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Medicare Part D's infamous donut hole-the gap in coverage where subscribers have to shell out full drug costs-sparked a national debate long before the first poor, frail, creaky (or so you imagine) senior citizen stumbled into it. Critics of Part D-mostly Democrats, plus advocates ranging from AARP to the Gray Panthers-argue that government price negotiations, which the legislation bans, would lead to savings that could close the gap. Part D backers-mostly Republicans and PhRMA-counter with "Don't fix it if it ain't broke," pointing to surveys showing that as many as 80 percent of the 23 million subscribers are pleased with the program after just the first year. Plus, they say, Part D's so-called consumer-driven design controls costs, which, in fact, came in lower than projected.
Medicare Part D's infamous donut hole—the gap in coverage where subscribers have to shell out full drug costs—sparked a national debate long before the first poor, frail, creaky (or so you imagine) senior citizen stumbled into it. Critics of Part D—mostly Democrats, plus advocates ranging from AARP to the Gray Panthers—argue that government price negotiations, which the legislation bans, would lead to savings that could close the gap. Part D backers—mostly Republicans and PhRMA—counter with "Don't fix it if it ain't broke," pointing to surveys showing that as many as 80 percent of the 23 million subscribers are pleased with the program after just the first year. Plus, they say, Part D's so-called consumer-driven design controls costs, which, in fact, came in lower than projected.
The media has binged on the donut hole, running countless stories about seniors with serious medical conditions who were unable to afford their prescriptions and had to stop taking them, say, or choose buying pills over paying electric bills. Understandably, seniors, doctors, and caregivers have all been frightened, confused, and angered. When advocates declared a National Medicare Part D "Donut Hole Day" last September 22—the date when the "average" beneficiary would hit the $2,250 limit and therefore fall into the gap—golden-years grassrooters turned out in full force. They picketed PhRMA offices chanting "Pharma got the donut, we got the hole," marched on statehouses, and held an "Eliminate the donut hole" action, during which some 70,000 little pastries were eaten, crushed, thrown, and otherwise destroyed.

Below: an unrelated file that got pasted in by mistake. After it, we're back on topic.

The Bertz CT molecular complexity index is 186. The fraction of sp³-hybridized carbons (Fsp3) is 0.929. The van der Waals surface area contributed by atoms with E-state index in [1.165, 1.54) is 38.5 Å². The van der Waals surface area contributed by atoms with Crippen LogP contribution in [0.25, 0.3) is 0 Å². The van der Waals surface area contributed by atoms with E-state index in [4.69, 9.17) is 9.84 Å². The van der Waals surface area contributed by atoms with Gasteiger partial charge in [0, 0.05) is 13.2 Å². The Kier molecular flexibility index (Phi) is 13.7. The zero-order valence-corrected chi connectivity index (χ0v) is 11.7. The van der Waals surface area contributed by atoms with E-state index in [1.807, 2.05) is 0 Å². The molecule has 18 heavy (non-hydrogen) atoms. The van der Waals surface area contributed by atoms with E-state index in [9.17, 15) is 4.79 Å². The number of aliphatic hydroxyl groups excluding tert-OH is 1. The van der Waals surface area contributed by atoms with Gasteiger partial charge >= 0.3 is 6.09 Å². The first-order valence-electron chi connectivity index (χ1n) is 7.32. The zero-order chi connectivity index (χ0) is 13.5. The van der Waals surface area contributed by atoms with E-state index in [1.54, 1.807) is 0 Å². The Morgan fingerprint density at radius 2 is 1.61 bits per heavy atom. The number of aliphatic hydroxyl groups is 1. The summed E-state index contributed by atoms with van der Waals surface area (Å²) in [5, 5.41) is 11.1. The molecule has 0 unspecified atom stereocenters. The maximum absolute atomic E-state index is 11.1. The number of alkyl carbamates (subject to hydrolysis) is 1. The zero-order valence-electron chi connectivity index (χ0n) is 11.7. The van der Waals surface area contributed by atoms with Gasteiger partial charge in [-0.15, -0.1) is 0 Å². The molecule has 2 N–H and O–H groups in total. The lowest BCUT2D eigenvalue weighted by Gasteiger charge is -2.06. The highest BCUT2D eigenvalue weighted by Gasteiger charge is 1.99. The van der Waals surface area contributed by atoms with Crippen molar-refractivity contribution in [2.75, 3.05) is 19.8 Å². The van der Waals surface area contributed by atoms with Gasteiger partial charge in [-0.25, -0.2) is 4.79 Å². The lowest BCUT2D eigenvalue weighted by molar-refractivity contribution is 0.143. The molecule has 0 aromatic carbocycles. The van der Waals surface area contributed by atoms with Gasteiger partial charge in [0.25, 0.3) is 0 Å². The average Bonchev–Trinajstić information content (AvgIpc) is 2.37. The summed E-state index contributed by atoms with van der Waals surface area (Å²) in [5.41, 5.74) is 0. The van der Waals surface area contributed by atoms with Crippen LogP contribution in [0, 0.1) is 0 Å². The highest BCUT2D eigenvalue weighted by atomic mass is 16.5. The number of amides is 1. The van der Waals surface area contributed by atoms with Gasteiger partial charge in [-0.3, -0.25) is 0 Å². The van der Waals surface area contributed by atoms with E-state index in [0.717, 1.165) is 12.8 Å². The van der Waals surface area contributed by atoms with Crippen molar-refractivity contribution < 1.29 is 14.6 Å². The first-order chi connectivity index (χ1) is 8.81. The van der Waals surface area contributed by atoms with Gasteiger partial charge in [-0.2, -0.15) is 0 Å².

Needless to say, squaring an uprising of oldsters with that 80 percent pleased-with-Part-D statistic is more than just a math problem. With Part D a work in progress, it has been all too easy to size the donut hole to any agenda's needs. For example, AARP, after only six months, was agitating that between 24 percent and 38 percent of enrollees were hitting the hole. But by September, America's Health Insurance Plans (AHIP) member organizations were reporting a modest 10 percent. Meanwhile, individual insurance plans keep floating much higher figures—by deceptively including the most vulnerable Part Ders, the 30 percent of low-subsidy enrollees who are, in fact, protected from loss of coverage.
But now that first-year data are in, it's possible to check the gap against reality. A new study conducted for PhRMA by the Amundsen Group, a consulting firm based in Lexington, Mass., reports that 12.6 percent of all Part D beneficiaries got donut-holed in 2006. That's about 2.8 million seniors—many of whom presumably have significant health problems—and no matter what your position or politics, that situation has to give you pause.
Still, a closer analysis reveals a less troubling landscape. Amundsen found, after combing through 86 million Part D transactions extracted from Verispan's anonymous patient-level pharmacy database, that the actual number of Part D beneficiaries who ended up paying full price for their meds once in the gap was 4.6 percent. The remaining 8 percent had plans that provided complete or partial gap coverage—or "wraps" from past employers, or some other prescription insurance. In addition, fewer than half of these out-of-pocket payers ended up forking over more than $1,000, and only 0.8 percent of all Part Ders had to come up with the full $3,600, after which catastrophic coverage kicked in.
It should be noted that other analysts are coming up with other, often higher percentages of enrollees falling into the gap. And according to Amundsen, the percentage of seniors paying full price is likely to inch up to slightly more than 6 percent this year, since many of 2006 Part Ders signed up late and didn't have 12 months of drug spend.
Whether reality will resonate inside the Beltway is an open question. At press time, the Senate had voted down any move to overturn the ban on price negotiations, while the House had passed legislation requiring them. The shadow of a Bush veto hung over the exercise. Both sides have their points, but the only thing they seem to agree on is that keeping a polarizing issue alive is in every pol's best interest. With the 2008 campaign starting yesterday, rhetoric pitting "price controls" against "sick seniors" is rich enough to sink your teeth into.